Libya: a liberal war, or just a commercial one?
Tim Stanley, writing today in the Telegraph, claims that American intervention in Libya constitutes a liberal war, essentially on the basis that it’s apparently motivated by a desire to free the populace rather than a desire to enslave them. Well, OK, ‘free’ them to pursue the tenets of Western liberal democracy. Nonetheless, he draws a distinction between the neoconservative agenda that took the US into Iraq and Afghanistan, and the motivation behind the country’s presence in Libya. While there’s probably some truth in this, it seems to us that he neglects the commercial aspect of war, which could be said to unite all three conflicts.
Naomi Klein, in her brilliant and excoriating The Shock Doctrine, details the extent to which vast corporations such as Blackwater and Halliburton have profited from the military presence in Iraq, in particular. Forget the moral justifications for war, it’s a great way of opening up new markets.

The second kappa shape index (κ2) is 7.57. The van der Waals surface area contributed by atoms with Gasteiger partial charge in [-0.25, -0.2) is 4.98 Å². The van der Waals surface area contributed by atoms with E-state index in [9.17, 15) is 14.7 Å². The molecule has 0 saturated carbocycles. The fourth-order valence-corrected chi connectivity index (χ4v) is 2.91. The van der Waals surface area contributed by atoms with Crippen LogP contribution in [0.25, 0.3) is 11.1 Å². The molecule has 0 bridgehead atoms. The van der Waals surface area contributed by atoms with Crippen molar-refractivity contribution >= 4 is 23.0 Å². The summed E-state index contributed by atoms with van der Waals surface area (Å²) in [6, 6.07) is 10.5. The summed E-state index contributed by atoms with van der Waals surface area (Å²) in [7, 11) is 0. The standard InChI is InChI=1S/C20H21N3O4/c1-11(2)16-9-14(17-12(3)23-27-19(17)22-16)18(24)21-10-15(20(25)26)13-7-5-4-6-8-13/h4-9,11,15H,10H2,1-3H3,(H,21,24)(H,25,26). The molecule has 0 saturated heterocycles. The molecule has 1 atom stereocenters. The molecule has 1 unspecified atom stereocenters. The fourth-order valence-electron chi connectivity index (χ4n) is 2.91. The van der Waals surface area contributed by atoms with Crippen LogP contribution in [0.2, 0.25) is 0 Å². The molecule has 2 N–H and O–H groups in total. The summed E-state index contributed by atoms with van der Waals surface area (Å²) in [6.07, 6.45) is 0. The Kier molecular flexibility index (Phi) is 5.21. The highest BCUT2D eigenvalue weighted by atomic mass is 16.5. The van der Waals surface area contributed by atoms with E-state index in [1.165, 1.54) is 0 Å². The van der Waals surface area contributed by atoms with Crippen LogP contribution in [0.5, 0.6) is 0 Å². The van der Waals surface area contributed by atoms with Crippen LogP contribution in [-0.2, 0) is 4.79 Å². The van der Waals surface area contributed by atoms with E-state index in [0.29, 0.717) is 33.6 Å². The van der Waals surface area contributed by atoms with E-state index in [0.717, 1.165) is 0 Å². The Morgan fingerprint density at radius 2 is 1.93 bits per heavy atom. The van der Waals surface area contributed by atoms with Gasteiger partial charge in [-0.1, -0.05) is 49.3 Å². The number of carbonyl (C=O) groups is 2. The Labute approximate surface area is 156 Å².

The question is, will the conflict in Libya, and the subsequent process of establishing a new government that now looks likely to ensue, prove in the end to be borne of ideology, or simply commercial interest? Neoconservatism or liberalism, will either of them prove to be stronger than the naked forces of financial interest?
It’s too early to tell yet. Obama, along with David Cameron and Nicolas Sarkozy, is very much presenting the perspective that the removal of Gaddafi is for the good of all. And, of course, it could be. Once he’s thoroughly out of the way, though, we’ll soon have an opportunity to determine whether that’s true. We hope so. But remember, war’s too big to fail.